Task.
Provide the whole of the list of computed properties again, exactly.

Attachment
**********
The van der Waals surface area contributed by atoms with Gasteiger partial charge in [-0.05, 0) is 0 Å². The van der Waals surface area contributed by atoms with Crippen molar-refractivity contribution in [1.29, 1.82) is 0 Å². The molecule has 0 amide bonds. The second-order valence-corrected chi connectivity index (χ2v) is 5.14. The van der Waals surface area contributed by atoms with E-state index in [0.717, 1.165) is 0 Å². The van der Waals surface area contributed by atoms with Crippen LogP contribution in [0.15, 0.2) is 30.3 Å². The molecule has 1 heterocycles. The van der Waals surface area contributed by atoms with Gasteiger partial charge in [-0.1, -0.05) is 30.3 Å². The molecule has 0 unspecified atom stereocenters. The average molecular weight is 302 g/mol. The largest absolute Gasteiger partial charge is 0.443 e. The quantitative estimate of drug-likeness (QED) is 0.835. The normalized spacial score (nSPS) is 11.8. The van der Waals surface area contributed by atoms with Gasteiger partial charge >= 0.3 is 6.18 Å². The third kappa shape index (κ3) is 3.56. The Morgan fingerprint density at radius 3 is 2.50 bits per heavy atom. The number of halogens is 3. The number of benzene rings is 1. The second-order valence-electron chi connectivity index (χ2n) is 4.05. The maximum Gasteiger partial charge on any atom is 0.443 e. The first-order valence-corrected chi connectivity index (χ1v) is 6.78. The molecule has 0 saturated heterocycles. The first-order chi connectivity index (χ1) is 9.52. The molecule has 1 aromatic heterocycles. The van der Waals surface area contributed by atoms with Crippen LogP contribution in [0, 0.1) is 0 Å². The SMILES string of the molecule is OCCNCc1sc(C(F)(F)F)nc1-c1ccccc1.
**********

The van der Waals surface area contributed by atoms with Gasteiger partial charge in [-0.05, 0) is 0 Å². The van der Waals surface area contributed by atoms with Crippen molar-refractivity contribution in [1.29, 1.82) is 0 Å². The molecule has 0 amide bonds. The second-order valence-corrected chi connectivity index (χ2v) is 5.14. The van der Waals surface area contributed by atoms with E-state index in [0.717, 1.165) is 0 Å². The van der Waals surface area contributed by atoms with Crippen LogP contribution in [0.15, 0.2) is 30.3 Å². The molecule has 1 heterocycles. The van der Waals surface area contributed by atoms with Gasteiger partial charge in [-0.1, -0.05) is 30.3 Å². The molecule has 0 unspecified atom stereocenters. The average molecular weight is 302 g/mol. The largest absolute Gasteiger partial charge is 0.443 e. The quantitative estimate of drug-likeness (QED) is 0.835. The normalized spacial score (nSPS) is 11.8. The van der Waals surface area contributed by atoms with Gasteiger partial charge >= 0.3 is 6.18 Å². The third kappa shape index (κ3) is 3.56. The Morgan fingerprint density at radius 3 is 2.50 bits per heavy atom. The number of halogens is 3. The number of benzene rings is 1. The second-order valence-electron chi connectivity index (χ2n) is 4.05. The maximum Gasteiger partial charge on any atom is 0.443 e. The first-order valence-corrected chi connectivity index (χ1v) is 6.78. The molecule has 0 saturated heterocycles. The first-order chi connectivity index (χ1) is 9.52. The molecule has 1 aromatic heterocycles. The van der Waals surface area contributed by atoms with Crippen LogP contribution in [0, 0.1) is 0 Å². The SMILES string of the molecule is OCCNCc1sc(C(F)(F)F)nc1-c1ccccc1.